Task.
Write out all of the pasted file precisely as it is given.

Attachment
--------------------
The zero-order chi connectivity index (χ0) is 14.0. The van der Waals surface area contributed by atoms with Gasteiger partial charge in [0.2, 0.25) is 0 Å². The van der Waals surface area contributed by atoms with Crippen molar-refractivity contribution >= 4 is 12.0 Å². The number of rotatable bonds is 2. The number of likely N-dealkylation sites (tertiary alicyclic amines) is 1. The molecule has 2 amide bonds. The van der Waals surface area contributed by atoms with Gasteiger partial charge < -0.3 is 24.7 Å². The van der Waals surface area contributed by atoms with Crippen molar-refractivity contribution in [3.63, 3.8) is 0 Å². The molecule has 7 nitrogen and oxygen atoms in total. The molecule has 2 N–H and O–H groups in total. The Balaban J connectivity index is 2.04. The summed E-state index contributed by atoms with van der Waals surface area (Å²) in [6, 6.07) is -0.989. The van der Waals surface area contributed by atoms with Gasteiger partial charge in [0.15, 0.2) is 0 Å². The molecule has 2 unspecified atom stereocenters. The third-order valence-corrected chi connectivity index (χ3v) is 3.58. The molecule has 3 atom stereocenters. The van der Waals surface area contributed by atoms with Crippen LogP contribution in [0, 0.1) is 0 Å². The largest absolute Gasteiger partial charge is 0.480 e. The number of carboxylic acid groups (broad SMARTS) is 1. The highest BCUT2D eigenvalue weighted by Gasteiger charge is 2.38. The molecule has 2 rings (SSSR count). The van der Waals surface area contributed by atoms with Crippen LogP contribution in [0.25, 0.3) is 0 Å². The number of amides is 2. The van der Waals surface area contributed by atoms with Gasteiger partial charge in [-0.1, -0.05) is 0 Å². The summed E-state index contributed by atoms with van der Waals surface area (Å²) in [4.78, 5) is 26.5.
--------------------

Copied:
The zero-order chi connectivity index (χ0) is 14.0. The van der Waals surface area contributed by atoms with Gasteiger partial charge in [0.2, 0.25) is 0 Å². The van der Waals surface area contributed by atoms with Crippen molar-refractivity contribution >= 4 is 12.0 Å². The number of rotatable bonds is 2. The number of likely N-dealkylation sites (tertiary alicyclic amines) is 1. The molecule has 2 amide bonds. The van der Waals surface area contributed by atoms with Gasteiger partial charge < -0.3 is 24.7 Å². The van der Waals surface area contributed by atoms with Crippen molar-refractivity contribution in [3.63, 3.8) is 0 Å². The molecule has 7 nitrogen and oxygen atoms in total. The molecule has 2 N–H and O–H groups in total. The Balaban J connectivity index is 2.04. The summed E-state index contributed by atoms with van der Waals surface area (Å²) in [6, 6.07) is -0.989. The van der Waals surface area contributed by atoms with Gasteiger partial charge in [0.15, 0.2) is 0 Å². The molecule has 2 unspecified atom stereocenters. The third-order valence-corrected chi connectivity index (χ3v) is 3.58. The molecule has 3 atom stereocenters. The van der Waals surface area contributed by atoms with Crippen LogP contribution in [0, 0.1) is 0 Å². The largest absolute Gasteiger partial charge is 0.480 e. The number of carboxylic acid groups (broad SMARTS) is 1. The highest BCUT2D eigenvalue weighted by Gasteiger charge is 2.38. The molecule has 2 rings (SSSR count). The van der Waals surface area contributed by atoms with Crippen LogP contribution in [0.25, 0.3) is 0 Å². The number of amides is 2. The van der Waals surface area contributed by atoms with Gasteiger partial charge in [-0.1, -0.05) is 0 Å². The summed E-state index contributed by atoms with van der Waals surface area (Å²) in [4.78, 5) is 26.5.